We all know Timo Werner is in a bit of a rough patch right now, but it felt like his time at Chelsea hit a new low in Saturday's 1-0 win over Fulham.
The German, who set Chelsea back a cool £47.5m in the summer, stretched his run to ten Premier League games without a goal as he fired a blank against the struggling Cottagers, with one miss stealing the headlines for all the wrong reasons.
Late on in the game, Werner latched on to a ball over the top and had the entire Fulham half to run at Alphonse Areola. It was the exact situation from which Werner had made his name. This was destined to be the moment he turned things around.
But he missed.
Werner sliced his effort well wide of the goal and looked visibly distraught at doing so, but it's something he's had to get used to in recent weeks. The shooting boots simply aren't there right now.
His struggles have provided joy to a lot of rival fans on Twitter, with Chelsea's wretched history with strikers being mentioned time and time again. Werner has already been billed as a new Fernando Torres, Alvaro Morata or Falcao - big-name strikers who forgot how to play football in London.
His form is obviously something to be concerned about - to not score in ten league games when he bagged 28 in 34 last season is hardly ideal - but to compare Werner to some of the club's most historically poor strikers is ludicrous.
For starters, it seems as though Werner's struggles have been massively blown out of context. This is a man who has nine goals and six assists in 26 appearances in all competitions. They're by no means elite numbers, but they're solid. To suggest he's flopped already doesn't make sense.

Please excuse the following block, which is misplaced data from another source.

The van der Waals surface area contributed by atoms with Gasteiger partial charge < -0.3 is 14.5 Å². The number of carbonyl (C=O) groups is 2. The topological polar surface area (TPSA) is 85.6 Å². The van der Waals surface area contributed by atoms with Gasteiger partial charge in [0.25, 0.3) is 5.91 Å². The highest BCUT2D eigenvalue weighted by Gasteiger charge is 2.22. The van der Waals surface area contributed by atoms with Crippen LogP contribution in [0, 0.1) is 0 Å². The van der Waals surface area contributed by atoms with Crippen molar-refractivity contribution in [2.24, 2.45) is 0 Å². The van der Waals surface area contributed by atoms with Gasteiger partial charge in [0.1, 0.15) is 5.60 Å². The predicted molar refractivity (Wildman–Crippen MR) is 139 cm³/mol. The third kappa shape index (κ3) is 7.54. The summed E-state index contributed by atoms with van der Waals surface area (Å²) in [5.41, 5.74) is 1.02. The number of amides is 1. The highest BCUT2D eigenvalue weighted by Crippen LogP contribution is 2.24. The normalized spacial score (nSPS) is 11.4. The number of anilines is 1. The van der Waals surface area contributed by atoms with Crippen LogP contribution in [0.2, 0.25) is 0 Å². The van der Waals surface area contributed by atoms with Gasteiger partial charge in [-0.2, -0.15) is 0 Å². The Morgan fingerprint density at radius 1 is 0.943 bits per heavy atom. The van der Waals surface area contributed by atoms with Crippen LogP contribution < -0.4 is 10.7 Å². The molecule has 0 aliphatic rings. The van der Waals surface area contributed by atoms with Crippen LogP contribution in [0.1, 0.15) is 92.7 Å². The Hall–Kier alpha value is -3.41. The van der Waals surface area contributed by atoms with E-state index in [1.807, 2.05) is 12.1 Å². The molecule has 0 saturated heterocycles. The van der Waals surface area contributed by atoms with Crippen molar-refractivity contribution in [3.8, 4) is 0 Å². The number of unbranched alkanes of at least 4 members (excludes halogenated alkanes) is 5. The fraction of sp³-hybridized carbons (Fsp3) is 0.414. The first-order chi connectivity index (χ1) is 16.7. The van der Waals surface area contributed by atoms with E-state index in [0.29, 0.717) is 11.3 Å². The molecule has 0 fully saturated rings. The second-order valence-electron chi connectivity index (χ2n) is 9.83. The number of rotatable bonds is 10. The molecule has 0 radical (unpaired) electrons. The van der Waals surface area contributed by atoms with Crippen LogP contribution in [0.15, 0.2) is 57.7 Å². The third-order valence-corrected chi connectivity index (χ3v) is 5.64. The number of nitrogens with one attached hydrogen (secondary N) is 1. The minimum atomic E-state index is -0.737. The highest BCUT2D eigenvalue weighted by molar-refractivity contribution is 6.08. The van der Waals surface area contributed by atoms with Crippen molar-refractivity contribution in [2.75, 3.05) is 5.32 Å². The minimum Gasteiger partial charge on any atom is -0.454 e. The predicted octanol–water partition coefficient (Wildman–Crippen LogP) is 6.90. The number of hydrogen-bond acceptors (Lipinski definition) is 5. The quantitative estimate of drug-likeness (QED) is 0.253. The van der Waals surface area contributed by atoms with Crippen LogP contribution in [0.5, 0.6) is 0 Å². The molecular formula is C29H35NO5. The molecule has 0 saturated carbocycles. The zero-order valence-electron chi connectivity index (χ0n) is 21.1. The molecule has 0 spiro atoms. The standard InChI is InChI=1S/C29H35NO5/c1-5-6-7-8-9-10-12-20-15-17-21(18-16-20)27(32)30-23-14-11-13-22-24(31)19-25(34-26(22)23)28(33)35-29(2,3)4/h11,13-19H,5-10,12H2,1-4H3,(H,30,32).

However, there's no denying he's not playing like a £47.5m striker who just went toe-to-toe with Robert Lewandowski for 12 months. Chelsea expected the goals to flood in, and simply put, they haven't.
The blame needs to be shared around for this one. Werner obviously hasn't been playing well enough, and he'll know that he has to do more to justify his price tag, but Frank Lampard hasn't always given him the tools he needs to impress.
On this ten-game dry streak, Werner spent the first seven games as a left winger, a position he is comfortable in but would never argue is his strongest. He's only been a striker in the last three, two of which came as a post-70th minute substitute.
Of his 26 appearances this year, just nine have been as a striker, so his return of nine goals suddenly doesn't seem so bad.
The talent is obviously in there, but it's up to Werner, Lampard and everyone else at Chelsea to find a way to maximise it.
He's still finding himself in the right positions to score, and crucially, that means he's good enough. Werner has been showing the positioning and movement needed to be a deadly striker, but he's yet to piece that together with the finishing skills he left in the Bundesliga.
It's a confidence thing. We saw this with Torres and we definitely saw this with Morata, who looked like he was carrying the weight of Stamford Bridge on his shoulders every waking minute of his existence. It's up to Werner to do what the others could not and show he's strong enough to get out of this slump.
What Werner does have on his side is recent pedigree. While Torres was declining by the time he joined and Morata had very little experience as the undisputed starting striker for a team, we know for a fact that Werner is just getting going.
He's up for the challenge, but he could do with rising to it soon.